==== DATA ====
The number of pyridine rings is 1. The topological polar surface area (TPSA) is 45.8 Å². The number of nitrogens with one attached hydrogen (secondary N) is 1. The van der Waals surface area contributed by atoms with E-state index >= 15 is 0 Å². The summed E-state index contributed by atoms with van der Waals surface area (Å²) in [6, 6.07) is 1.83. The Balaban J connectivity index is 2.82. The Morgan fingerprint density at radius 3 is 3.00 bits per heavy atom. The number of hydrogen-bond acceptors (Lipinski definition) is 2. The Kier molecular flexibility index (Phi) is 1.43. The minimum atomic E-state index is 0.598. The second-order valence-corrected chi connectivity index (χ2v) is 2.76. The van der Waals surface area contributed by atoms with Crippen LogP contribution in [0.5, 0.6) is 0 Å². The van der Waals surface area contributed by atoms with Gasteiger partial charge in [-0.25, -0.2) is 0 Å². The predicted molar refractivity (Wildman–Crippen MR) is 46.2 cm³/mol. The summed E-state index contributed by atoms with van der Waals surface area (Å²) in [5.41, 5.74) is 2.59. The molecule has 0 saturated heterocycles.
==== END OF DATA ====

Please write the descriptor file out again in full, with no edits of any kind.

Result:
The number of pyridine rings is 1. The topological polar surface area (TPSA) is 45.8 Å². The number of nitrogens with one attached hydrogen (secondary N) is 1. The van der Waals surface area contributed by atoms with E-state index >= 15 is 0 Å². The summed E-state index contributed by atoms with van der Waals surface area (Å²) in [6, 6.07) is 1.83. The Balaban J connectivity index is 2.82. The Morgan fingerprint density at radius 3 is 3.00 bits per heavy atom. The number of hydrogen-bond acceptors (Lipinski definition) is 2. The Kier molecular flexibility index (Phi) is 1.43. The minimum atomic E-state index is 0.598. The second-order valence-corrected chi connectivity index (χ2v) is 2.76. The van der Waals surface area contributed by atoms with Crippen LogP contribution in [0.5, 0.6) is 0 Å². The van der Waals surface area contributed by atoms with Gasteiger partial charge in [-0.25, -0.2) is 0 Å². The predicted molar refractivity (Wildman–Crippen MR) is 46.2 cm³/mol. The summed E-state index contributed by atoms with van der Waals surface area (Å²) in [5.41, 5.74) is 2.59. The molecule has 0 saturated heterocycles.